With Japanese style gardens being popular amongst garden designers it is natural that an interest in ornamental Japanese grass species and varieties is growing in many states.
While some species are fairly well know and common in many nurseries, such as Miscanthus and Ophiopogan, it is the newer grasses now found for sale that are creating a lot of interest.
One of the more useful characteristics of grasses such as Ophiopogan and Japanese Temple Grass is the ability to grow well in shade to part shade.
Among these is Forest Grass or Temple Grass – Hakonechloa macra, (see picture right) a lovely weeping non – invasive perennial grass excellent in the rock garden or in a container.
However a few other grasses are worth attention well, some well suited to the Japanese style garden.
Japanese Grass varieties for the garden
- Japanese Silver Grass (Miscanthus sinensis)
- Perhaps the most common Japanese Grass, strong growing, clumping and with feathery flower plumes. Does well in full sun.
- Japanese Forest Grass or Japanese Temple Grass Hakonechloa macra
- This one is perhaps our favourite Japanese grasses. Sometimes known as Hakone Grass, this grass is a clumping species that does well in shaded areas as well as part sun. Hakonechloa macra ‘Aureola’ is a variegated cultivar, while Hakonechloa macra Beni Kaz is a red colored cultivar.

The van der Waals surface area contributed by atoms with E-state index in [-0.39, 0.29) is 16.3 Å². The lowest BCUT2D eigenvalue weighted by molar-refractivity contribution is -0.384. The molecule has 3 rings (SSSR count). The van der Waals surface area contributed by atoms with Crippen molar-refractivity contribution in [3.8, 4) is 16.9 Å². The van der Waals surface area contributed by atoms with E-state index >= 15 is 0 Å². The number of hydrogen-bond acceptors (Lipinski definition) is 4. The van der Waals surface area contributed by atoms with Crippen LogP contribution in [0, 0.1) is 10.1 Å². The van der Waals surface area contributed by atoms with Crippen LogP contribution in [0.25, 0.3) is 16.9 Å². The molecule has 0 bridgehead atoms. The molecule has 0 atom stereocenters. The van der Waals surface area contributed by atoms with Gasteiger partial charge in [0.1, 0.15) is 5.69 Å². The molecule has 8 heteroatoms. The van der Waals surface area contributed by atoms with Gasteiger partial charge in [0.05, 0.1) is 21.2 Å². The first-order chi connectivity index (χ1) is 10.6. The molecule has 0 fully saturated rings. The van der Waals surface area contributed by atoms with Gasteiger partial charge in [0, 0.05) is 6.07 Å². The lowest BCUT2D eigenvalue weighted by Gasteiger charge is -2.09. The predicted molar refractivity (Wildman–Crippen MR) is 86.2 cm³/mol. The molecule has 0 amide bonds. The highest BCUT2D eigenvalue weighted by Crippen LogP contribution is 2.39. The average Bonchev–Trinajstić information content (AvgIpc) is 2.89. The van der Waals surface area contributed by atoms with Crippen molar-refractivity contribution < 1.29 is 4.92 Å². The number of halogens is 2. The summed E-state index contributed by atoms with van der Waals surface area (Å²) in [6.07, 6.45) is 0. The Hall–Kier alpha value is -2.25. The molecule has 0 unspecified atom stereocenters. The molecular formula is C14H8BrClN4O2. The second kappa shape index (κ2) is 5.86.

- Japanese Blood grass or Japanese Red Grass (Imperata cylindrica)
- Is a tufted perennial with creeping rhizomes, it tends to be invasive and should probably be avoided. Declared a weed in many states.
- Ophiopogan japonicus
- One of the most widely used in Japanese style gardens, and the dwarf variety is a grass that will only reach around 3 inches in height. Look for Ophiopogan japonicus ‘Gyoku Ryu’.
- Ophiopogan jaburan ‘Vittatus’
- This is a taller grass growing to around 24 – 30 inches in height, well suited to zones 7 – 10.
Landscaping uses for Japanese Grasses
Start with a simple planting, a clump of Hakonechloa macra as a back drop to a small japanese garden ornament is a start. Or try some low growing Ophiopogan japonicus planted around a lantern or one of the bamboo deer scarers.
Of course the tall feathery spires of Miscanthus can be a feature, however for something easily attainable and easy to maintain, a simple container overflowing with Japanese Forest Grass is difficult to beat.
For mass planting Ophiopogan varieties are excellent choices.
Japanese Grasses including Blood Grass or Red Grass, Japanese Temple Grass or Forest Grass and Silver Grass are quickly becoming increasingly popular in the USA.
Japanese Ornamental Grasses are especially popular in Oregon, New York, Washington, North Carolina, Nebraska, Tennessee, Indiana, Maryland, Kansas, Pennsylvania and Iowa.